The North Gateway & The Building History of the Hall
At first glance, the north gateway of the Hypostyle Hall is not very impressive. It is much smaller than the grand entrance through the Second Pylon at the western end of the Hall. The south gateway on the opposite side of the Hypostyle Hall is almost perfectly preserved.
The upper half of the north gateway is missing including the lintel. The whole thing looks more like a gap in the north wall than a true gateway. The inscriptions on the gate also seem uninteresting. They are the same as countless other religious scenes on the walls and columns inside the Hall. To most tourists, the gate is most significant as the best way to get to the war scenes of Sety I on the outer side of the north wall.
Some surprising discoveries turned up when we examined these inscriptions more closely. More importantly these new findings have given us a better understanding of the history of the whole building.
A closer look at the religious scenes on the doorjambs and passageway of this gate reveals an interesting fact. In most cases, the image of the king in these reliefs has been reworked. This is best seen on the eastern jamb inside the Hall.
Here, Sety I dedicates a model of the temple to Amen-Re and the goddess Mut. It is immediately clear that the king's figure was recarved and adjusted more than once. He seems to have two versions of each foot and three of his thigh and rump.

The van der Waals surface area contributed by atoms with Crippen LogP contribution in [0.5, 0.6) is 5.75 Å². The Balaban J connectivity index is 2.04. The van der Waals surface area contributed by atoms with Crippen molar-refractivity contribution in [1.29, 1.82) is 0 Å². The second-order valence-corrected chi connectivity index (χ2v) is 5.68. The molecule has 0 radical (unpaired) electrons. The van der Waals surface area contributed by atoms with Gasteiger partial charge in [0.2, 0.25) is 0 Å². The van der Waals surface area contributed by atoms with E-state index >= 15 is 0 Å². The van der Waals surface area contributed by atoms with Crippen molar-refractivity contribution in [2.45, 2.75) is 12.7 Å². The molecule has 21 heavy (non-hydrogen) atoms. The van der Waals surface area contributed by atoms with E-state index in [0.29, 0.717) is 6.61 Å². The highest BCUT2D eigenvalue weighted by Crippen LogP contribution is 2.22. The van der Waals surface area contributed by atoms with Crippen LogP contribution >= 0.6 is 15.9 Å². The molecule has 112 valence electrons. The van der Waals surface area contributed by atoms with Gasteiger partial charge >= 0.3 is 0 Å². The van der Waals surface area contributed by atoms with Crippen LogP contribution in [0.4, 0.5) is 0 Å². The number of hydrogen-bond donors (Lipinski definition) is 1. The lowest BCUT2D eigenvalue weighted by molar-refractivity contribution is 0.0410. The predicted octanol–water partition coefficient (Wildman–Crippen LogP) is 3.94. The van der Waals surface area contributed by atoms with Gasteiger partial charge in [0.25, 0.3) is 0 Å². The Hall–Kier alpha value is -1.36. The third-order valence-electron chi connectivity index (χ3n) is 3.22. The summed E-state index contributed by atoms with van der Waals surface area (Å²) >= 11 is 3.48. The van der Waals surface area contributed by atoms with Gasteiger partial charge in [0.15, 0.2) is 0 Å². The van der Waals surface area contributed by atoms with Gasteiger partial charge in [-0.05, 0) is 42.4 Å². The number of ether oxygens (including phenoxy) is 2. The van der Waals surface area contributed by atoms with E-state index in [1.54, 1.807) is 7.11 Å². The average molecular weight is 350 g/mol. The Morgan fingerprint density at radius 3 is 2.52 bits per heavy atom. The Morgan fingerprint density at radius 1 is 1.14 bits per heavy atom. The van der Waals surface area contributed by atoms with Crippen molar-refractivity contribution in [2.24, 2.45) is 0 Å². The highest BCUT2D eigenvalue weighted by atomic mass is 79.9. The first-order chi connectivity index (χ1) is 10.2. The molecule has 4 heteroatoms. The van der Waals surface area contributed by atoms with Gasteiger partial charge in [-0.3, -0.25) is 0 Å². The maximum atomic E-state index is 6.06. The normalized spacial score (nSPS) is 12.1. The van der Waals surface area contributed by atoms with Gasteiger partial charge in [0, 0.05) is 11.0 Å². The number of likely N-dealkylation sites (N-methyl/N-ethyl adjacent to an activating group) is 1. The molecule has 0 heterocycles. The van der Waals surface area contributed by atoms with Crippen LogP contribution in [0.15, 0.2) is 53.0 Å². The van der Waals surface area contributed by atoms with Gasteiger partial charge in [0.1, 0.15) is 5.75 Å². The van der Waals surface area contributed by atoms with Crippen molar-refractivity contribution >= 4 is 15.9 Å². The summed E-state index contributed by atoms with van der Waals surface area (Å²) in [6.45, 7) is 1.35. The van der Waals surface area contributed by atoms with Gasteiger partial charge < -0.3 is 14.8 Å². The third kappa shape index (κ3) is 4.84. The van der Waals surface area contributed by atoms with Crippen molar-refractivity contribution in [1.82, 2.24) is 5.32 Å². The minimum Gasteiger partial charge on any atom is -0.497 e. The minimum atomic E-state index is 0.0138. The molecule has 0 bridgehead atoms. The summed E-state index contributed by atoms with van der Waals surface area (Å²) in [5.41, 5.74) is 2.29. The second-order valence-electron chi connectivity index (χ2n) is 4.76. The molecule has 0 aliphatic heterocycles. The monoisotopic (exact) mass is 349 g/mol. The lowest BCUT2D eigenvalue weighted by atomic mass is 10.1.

The king's profile was enlarged slightly and there are numerous odd lines running through his upper body and arms.
Strangest of all, Sety I even has a hole in his head! a rectangular depression was carefully cut near the bottom of his wig is, just below where the ear would be if it was not covered by the wig. There are some other curious lines near the back of the wig, and some of the strands of the wig have been erased.
How are we to explain all this?
Once all the extra cut lines on Sety I's figure are put together, a completely different image of the king appears. He wore a different crown, the nemes-headdress like the one on Tutankhamen's gold mask. He also had a false beard. Even the "hole" in the head was explained. It was caused by the intersection of his shoulder, neck and beard in the original version.